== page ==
Q&A: Cast of “Fantastic Four”

Since “Iron Man” hit theaters in 2008, the Marvel universe has seemingly taken over the movie world, not unlike one of its hell-bent super villains—only without the mass destruction. Along the way, several established actors have brought Marvel’s comic characters to life.

But when Marvel decided to reboot “Fantastic Four,” which hits the big screen this weekend, it turned to a collection of up-and-coming talent. Jamie Bell, a BAFTA winner for lead work in “Billy Elliot,” Michael B. Jordan, known for his breakout role in “Fruitvale Station,” Kate Mara, an Emmy nominee for “House of Cards,” and Miles Teller, who delivered star-making turns in “Whiplash” and “The Spectacular Now,” were eager to take on the roles of The Thing, The Human Torch, The Invisible Woman and Mr. Fantastic, respectively.

After sitting down with Bell, Jordan and Mara at a recent press junket, it’s clear that this cast loved working with one another as much as they did playing their iconic characters. The three consistently joked, finished each other’s sentences, and even asked questions of their own. (Teller was not in attendance, but he did answer one question via FaceTime at the end of the interview.)

“Fantastic Four” is an update of the 2005 film starring Jessica Alba and Chris Evans (who would later go on to Marvel fame as Captain America). The story follows four humans who accidentally take on special powers after suffering an accident in an alternate dimension. The four have to deal with controlling and honing their powers, while also battling Victor von Doom (Toby Kebbell), who endured alterations of his own during the accident.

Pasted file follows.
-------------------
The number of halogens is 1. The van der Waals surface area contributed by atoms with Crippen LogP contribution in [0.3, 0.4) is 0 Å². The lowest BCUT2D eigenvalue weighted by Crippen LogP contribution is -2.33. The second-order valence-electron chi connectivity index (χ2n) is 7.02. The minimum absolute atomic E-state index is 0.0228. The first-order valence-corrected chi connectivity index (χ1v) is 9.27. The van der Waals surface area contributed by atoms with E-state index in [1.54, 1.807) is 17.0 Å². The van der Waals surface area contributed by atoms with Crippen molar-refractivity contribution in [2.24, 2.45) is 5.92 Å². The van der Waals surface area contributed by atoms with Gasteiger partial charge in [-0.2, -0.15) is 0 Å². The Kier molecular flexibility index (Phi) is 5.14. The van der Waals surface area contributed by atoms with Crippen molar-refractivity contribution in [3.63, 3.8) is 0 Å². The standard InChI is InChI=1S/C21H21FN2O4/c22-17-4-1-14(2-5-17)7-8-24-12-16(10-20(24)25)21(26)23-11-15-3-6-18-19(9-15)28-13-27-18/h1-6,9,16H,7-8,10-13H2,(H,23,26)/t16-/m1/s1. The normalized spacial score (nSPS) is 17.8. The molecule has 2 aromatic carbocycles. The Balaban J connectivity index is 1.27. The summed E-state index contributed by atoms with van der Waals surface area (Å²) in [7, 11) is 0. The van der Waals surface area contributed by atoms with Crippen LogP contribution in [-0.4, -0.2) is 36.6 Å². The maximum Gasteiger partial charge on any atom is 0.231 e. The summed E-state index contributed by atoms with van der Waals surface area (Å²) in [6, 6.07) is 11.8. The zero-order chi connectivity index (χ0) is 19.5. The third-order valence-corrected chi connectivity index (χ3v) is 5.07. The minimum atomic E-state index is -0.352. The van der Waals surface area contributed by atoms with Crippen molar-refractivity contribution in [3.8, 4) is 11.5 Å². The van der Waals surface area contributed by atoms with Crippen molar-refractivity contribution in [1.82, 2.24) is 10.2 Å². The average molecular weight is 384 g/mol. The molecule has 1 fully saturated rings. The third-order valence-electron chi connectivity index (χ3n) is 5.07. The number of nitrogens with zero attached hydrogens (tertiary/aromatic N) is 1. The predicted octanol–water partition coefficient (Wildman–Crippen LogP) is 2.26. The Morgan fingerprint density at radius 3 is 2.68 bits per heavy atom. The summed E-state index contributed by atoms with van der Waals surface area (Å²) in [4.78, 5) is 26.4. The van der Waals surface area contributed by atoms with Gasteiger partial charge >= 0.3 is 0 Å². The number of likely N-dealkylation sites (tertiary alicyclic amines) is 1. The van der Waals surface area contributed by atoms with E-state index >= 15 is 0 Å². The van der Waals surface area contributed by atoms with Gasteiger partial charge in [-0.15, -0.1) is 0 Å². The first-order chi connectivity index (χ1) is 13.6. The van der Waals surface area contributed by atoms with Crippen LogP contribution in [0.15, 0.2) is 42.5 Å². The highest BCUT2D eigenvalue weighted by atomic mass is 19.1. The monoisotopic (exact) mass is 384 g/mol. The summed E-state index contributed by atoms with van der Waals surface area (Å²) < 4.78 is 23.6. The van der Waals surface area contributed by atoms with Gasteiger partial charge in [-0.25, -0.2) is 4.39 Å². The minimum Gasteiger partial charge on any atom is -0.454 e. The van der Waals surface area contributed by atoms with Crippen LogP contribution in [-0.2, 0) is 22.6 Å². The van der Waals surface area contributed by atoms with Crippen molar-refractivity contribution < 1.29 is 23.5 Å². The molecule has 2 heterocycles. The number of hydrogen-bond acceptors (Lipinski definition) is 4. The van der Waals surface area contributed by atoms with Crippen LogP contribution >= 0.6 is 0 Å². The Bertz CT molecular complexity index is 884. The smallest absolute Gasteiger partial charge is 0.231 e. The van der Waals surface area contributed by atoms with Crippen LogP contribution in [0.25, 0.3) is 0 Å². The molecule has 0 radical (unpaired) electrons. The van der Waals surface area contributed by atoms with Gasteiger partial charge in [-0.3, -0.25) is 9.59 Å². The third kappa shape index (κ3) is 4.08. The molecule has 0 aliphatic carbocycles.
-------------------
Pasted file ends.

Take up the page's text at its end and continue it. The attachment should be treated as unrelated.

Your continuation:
Boca Raton spoke to the actors about everything from the differences between this and the 2005 film to what superhero they would hook up with.

This is a darker spin on Fantastic Four than the 2005 version. It was interesting how you played the characters more like you had disabilities than superpowers. How did that affect how you took on the roles?

Kate Mara: That was one of the reasons why I wanted to be a part of it. That’s a unique way of dealing with characters that become superheroes. I always admired that sort of take, and [director] Josh Trank was specific about making that as real and honest as possible.

JB: It’s more like, ‘Look at what amazing thing happened to me in my life, and let me do something good [with it].’ I appreciate the message because people do have to endure and continue on.

 

What do you want kids to learn from that message?

Michael B. Jordan: Life throws you unexpected curveballs, and you have to overcome them. You have to try and find the silver lining in bad situations and work together.

 

What type of research did you have to do for the roles?

MBJ: Zero. I’ve been a comic book fan forever, so I’m pretty familiar with Johnny Storm and … [Trank] had such a specific vision and tone and idea for what he wanted the movie to be. I guess the most research I did was sitting down with him for a couple hours, like we all did, to get a really good understanding for what the movie was trying to be.

 

In the superhero world, who would you want to see your character face-off with or be friends with or hook up with?

KM: Oh hook up with? I like that question.

MBJ: Human Torch and Spiderman are best friends so that would be pretty cool.

KM: Oh that’s cool.

MBJ: That would be pretty dope. And then maybe hook up with Storm or something.

KM: She wouldn’t have to change her name.

MBJ: Nope.

KM: She would be Storm.

JB: I mean I guess I’m not hooking up with anyone. But, I’d probably kick it with the Hulk.

KM: That would make sense. You guys should do that.

 

It seems like there are superhero movies set up until 2037.

MBJ: That seems about right.

 

Was the time commitment something that you really had to think about when you signed on? And were you nervous about the fan reaction?